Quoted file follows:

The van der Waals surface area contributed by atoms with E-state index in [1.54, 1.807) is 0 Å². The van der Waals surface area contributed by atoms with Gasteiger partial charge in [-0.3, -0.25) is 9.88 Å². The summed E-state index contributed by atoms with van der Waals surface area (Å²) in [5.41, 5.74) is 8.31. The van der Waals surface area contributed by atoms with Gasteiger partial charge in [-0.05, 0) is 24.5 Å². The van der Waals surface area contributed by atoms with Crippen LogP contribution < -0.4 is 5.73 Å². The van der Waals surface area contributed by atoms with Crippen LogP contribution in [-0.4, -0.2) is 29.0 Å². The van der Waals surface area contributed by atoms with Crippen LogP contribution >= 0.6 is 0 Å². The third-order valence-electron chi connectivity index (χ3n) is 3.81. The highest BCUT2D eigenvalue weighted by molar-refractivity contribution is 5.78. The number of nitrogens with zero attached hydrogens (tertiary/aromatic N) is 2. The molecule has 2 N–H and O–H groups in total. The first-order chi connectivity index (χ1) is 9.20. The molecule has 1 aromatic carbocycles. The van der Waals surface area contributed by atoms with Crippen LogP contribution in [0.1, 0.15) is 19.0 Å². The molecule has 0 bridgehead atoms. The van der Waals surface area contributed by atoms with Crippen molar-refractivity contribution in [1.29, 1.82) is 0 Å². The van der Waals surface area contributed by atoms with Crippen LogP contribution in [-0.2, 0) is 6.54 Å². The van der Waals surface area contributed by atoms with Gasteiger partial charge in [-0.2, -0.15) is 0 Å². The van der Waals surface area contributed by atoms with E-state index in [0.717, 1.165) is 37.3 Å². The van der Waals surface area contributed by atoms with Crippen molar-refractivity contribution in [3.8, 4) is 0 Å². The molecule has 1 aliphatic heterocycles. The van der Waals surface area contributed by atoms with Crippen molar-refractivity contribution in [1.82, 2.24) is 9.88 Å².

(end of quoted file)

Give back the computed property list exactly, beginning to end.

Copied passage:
The van der Waals surface area contributed by atoms with E-state index in [1.54, 1.807) is 0 Å². The van der Waals surface area contributed by atoms with Gasteiger partial charge in [-0.3, -0.25) is 9.88 Å². The summed E-state index contributed by atoms with van der Waals surface area (Å²) in [5.41, 5.74) is 8.31. The van der Waals surface area contributed by atoms with Gasteiger partial charge in [-0.05, 0) is 24.5 Å². The van der Waals surface area contributed by atoms with Crippen LogP contribution < -0.4 is 5.73 Å². The van der Waals surface area contributed by atoms with Crippen LogP contribution in [-0.4, -0.2) is 29.0 Å². The van der Waals surface area contributed by atoms with Crippen LogP contribution >= 0.6 is 0 Å². The third-order valence-electron chi connectivity index (χ3n) is 3.81. The highest BCUT2D eigenvalue weighted by molar-refractivity contribution is 5.78. The number of nitrogens with zero attached hydrogens (tertiary/aromatic N) is 2. The molecule has 2 N–H and O–H groups in total. The first-order chi connectivity index (χ1) is 9.20. The molecule has 1 aromatic carbocycles. The van der Waals surface area contributed by atoms with Crippen LogP contribution in [0.1, 0.15) is 19.0 Å². The molecule has 0 bridgehead atoms. The van der Waals surface area contributed by atoms with Crippen molar-refractivity contribution in [1.29, 1.82) is 0 Å². The van der Waals surface area contributed by atoms with Crippen LogP contribution in [-0.2, 0) is 6.54 Å². The van der Waals surface area contributed by atoms with Gasteiger partial charge in [-0.2, -0.15) is 0 Å². The van der Waals surface area contributed by atoms with E-state index in [0.717, 1.165) is 37.3 Å². The van der Waals surface area contributed by atoms with Crippen molar-refractivity contribution in [3.8, 4) is 0 Å². The molecule has 1 aliphatic heterocycles. The van der Waals surface area contributed by atoms with Crippen molar-refractivity contribution in [1.82, 2.24) is 9.88 Å².